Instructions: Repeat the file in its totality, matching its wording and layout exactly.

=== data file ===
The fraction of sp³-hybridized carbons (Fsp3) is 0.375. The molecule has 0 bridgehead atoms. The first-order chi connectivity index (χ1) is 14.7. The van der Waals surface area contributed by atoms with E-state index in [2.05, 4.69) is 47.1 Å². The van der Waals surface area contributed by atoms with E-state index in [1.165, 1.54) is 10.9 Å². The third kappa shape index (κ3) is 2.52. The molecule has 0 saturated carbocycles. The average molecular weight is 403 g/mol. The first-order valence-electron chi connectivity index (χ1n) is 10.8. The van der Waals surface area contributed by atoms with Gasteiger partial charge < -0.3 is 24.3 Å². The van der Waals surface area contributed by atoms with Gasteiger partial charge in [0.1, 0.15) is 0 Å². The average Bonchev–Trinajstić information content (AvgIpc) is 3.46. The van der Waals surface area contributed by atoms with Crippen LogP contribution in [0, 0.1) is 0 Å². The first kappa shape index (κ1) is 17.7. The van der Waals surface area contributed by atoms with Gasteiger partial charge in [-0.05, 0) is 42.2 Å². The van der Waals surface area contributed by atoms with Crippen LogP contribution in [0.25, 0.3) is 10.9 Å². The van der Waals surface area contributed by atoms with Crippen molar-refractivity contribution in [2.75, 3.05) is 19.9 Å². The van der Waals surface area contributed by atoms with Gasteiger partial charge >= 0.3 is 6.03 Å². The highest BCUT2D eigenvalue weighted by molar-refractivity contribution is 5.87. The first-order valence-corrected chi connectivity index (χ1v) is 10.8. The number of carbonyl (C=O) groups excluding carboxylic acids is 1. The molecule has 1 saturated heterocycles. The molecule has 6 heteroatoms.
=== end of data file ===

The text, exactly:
The fraction of sp³-hybridized carbons (Fsp3) is 0.375. The molecule has 0 bridgehead atoms. The first-order chi connectivity index (χ1) is 14.7. The van der Waals surface area contributed by atoms with E-state index in [2.05, 4.69) is 47.1 Å². The van der Waals surface area contributed by atoms with E-state index in [1.165, 1.54) is 10.9 Å². The third kappa shape index (κ3) is 2.52. The molecule has 0 saturated carbocycles. The average molecular weight is 403 g/mol. The first-order valence-electron chi connectivity index (χ1n) is 10.8. The van der Waals surface area contributed by atoms with Gasteiger partial charge < -0.3 is 24.3 Å². The van der Waals surface area contributed by atoms with Gasteiger partial charge in [0.1, 0.15) is 0 Å². The average Bonchev–Trinajstić information content (AvgIpc) is 3.46. The van der Waals surface area contributed by atoms with Crippen LogP contribution in [0, 0.1) is 0 Å². The first kappa shape index (κ1) is 17.7. The van der Waals surface area contributed by atoms with Gasteiger partial charge in [-0.05, 0) is 42.2 Å². The van der Waals surface area contributed by atoms with Crippen LogP contribution in [0.25, 0.3) is 10.9 Å². The van der Waals surface area contributed by atoms with Crippen molar-refractivity contribution in [2.75, 3.05) is 19.9 Å². The van der Waals surface area contributed by atoms with Gasteiger partial charge >= 0.3 is 6.03 Å². The highest BCUT2D eigenvalue weighted by molar-refractivity contribution is 5.87. The first-order valence-corrected chi connectivity index (χ1v) is 10.8. The number of carbonyl (C=O) groups excluding carboxylic acids is 1. The molecule has 1 saturated heterocycles. The molecule has 6 heteroatoms.